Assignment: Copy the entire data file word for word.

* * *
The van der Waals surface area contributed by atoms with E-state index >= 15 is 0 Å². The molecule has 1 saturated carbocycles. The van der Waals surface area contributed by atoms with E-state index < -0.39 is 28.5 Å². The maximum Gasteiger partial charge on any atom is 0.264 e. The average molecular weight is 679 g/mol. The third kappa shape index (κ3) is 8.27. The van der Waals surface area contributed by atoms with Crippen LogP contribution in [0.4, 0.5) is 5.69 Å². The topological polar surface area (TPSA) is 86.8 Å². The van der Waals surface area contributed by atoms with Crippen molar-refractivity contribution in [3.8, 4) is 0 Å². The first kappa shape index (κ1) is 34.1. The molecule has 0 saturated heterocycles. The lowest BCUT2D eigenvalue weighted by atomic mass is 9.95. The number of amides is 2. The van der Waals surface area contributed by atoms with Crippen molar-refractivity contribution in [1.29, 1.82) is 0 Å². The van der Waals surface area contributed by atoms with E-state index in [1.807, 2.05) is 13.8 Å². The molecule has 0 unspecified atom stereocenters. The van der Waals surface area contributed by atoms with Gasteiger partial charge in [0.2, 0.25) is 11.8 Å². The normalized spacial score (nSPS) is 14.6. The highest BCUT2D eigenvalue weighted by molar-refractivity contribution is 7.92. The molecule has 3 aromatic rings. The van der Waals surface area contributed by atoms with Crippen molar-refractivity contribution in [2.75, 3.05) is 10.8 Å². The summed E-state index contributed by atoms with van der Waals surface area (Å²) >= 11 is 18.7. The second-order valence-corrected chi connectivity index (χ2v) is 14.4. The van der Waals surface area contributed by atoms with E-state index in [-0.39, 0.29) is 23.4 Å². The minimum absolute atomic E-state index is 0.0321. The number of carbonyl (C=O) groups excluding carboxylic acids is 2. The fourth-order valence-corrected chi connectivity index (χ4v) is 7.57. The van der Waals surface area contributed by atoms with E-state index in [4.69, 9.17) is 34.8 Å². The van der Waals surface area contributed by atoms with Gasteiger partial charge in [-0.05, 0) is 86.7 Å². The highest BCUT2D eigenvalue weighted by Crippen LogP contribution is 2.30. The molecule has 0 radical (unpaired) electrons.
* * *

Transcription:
The van der Waals surface area contributed by atoms with E-state index >= 15 is 0 Å². The molecule has 1 saturated carbocycles. The van der Waals surface area contributed by atoms with E-state index < -0.39 is 28.5 Å². The maximum Gasteiger partial charge on any atom is 0.264 e. The average molecular weight is 679 g/mol. The third kappa shape index (κ3) is 8.27. The van der Waals surface area contributed by atoms with Crippen LogP contribution in [0.4, 0.5) is 5.69 Å². The topological polar surface area (TPSA) is 86.8 Å². The van der Waals surface area contributed by atoms with Crippen molar-refractivity contribution in [3.8, 4) is 0 Å². The first kappa shape index (κ1) is 34.1. The molecule has 0 saturated heterocycles. The lowest BCUT2D eigenvalue weighted by atomic mass is 9.95. The number of amides is 2. The van der Waals surface area contributed by atoms with Crippen molar-refractivity contribution in [1.29, 1.82) is 0 Å². The van der Waals surface area contributed by atoms with E-state index in [1.807, 2.05) is 13.8 Å². The molecule has 0 unspecified atom stereocenters. The van der Waals surface area contributed by atoms with Gasteiger partial charge in [0.2, 0.25) is 11.8 Å². The normalized spacial score (nSPS) is 14.6. The highest BCUT2D eigenvalue weighted by molar-refractivity contribution is 7.92. The molecule has 3 aromatic rings. The van der Waals surface area contributed by atoms with Crippen molar-refractivity contribution in [2.75, 3.05) is 10.8 Å². The summed E-state index contributed by atoms with van der Waals surface area (Å²) >= 11 is 18.7. The second-order valence-corrected chi connectivity index (χ2v) is 14.4. The van der Waals surface area contributed by atoms with E-state index in [-0.39, 0.29) is 23.4 Å². The minimum absolute atomic E-state index is 0.0321. The number of carbonyl (C=O) groups excluding carboxylic acids is 2. The fourth-order valence-corrected chi connectivity index (χ4v) is 7.57. The van der Waals surface area contributed by atoms with E-state index in [4.69, 9.17) is 34.8 Å². The van der Waals surface area contributed by atoms with Gasteiger partial charge in [-0.05, 0) is 86.7 Å². The highest BCUT2D eigenvalue weighted by Crippen LogP contribution is 2.30. The molecule has 0 radical (unpaired) electrons.